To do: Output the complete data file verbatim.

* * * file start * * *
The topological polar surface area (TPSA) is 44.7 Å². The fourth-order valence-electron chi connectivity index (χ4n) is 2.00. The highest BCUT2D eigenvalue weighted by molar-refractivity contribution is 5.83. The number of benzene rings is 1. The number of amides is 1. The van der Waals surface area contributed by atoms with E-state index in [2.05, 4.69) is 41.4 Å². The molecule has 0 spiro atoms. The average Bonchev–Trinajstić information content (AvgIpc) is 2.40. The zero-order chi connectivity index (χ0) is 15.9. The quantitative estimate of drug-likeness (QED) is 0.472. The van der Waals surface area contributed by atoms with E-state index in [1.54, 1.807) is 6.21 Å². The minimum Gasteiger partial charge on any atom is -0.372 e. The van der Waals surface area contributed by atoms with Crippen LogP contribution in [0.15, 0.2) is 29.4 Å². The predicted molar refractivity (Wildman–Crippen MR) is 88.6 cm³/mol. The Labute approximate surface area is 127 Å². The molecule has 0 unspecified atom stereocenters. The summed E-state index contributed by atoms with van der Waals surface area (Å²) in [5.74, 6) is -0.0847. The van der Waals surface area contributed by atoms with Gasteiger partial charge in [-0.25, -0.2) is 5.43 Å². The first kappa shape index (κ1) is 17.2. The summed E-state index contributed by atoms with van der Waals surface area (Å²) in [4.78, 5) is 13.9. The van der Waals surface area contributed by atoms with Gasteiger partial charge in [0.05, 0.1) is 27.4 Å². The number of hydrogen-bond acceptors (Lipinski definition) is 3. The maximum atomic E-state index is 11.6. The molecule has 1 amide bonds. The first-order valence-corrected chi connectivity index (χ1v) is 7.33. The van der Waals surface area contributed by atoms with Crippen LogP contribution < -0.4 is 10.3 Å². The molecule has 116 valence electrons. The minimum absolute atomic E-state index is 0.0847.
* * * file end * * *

The topological polar surface area (TPSA) is 44.7 Å². The fourth-order valence-electron chi connectivity index (χ4n) is 2.00. The highest BCUT2D eigenvalue weighted by molar-refractivity contribution is 5.83. The number of benzene rings is 1. The number of amides is 1. The van der Waals surface area contributed by atoms with E-state index in [2.05, 4.69) is 41.4 Å². The molecule has 0 spiro atoms. The average Bonchev–Trinajstić information content (AvgIpc) is 2.40. The zero-order chi connectivity index (χ0) is 15.9. The quantitative estimate of drug-likeness (QED) is 0.472. The van der Waals surface area contributed by atoms with E-state index in [1.54, 1.807) is 6.21 Å². The minimum Gasteiger partial charge on any atom is -0.372 e. The van der Waals surface area contributed by atoms with Crippen LogP contribution in [0.15, 0.2) is 29.4 Å². The predicted molar refractivity (Wildman–Crippen MR) is 88.6 cm³/mol. The Labute approximate surface area is 127 Å². The molecule has 0 unspecified atom stereocenters. The summed E-state index contributed by atoms with van der Waals surface area (Å²) in [5.74, 6) is -0.0847. The van der Waals surface area contributed by atoms with Gasteiger partial charge in [-0.25, -0.2) is 5.43 Å². The first kappa shape index (κ1) is 17.2. The summed E-state index contributed by atoms with van der Waals surface area (Å²) in [4.78, 5) is 13.9. The van der Waals surface area contributed by atoms with Gasteiger partial charge in [0.05, 0.1) is 27.4 Å². The number of hydrogen-bond acceptors (Lipinski definition) is 3. The maximum atomic E-state index is 11.6. The molecule has 1 amide bonds. The first-order valence-corrected chi connectivity index (χ1v) is 7.33. The van der Waals surface area contributed by atoms with Crippen LogP contribution < -0.4 is 10.3 Å². The molecule has 116 valence electrons. The minimum absolute atomic E-state index is 0.0847.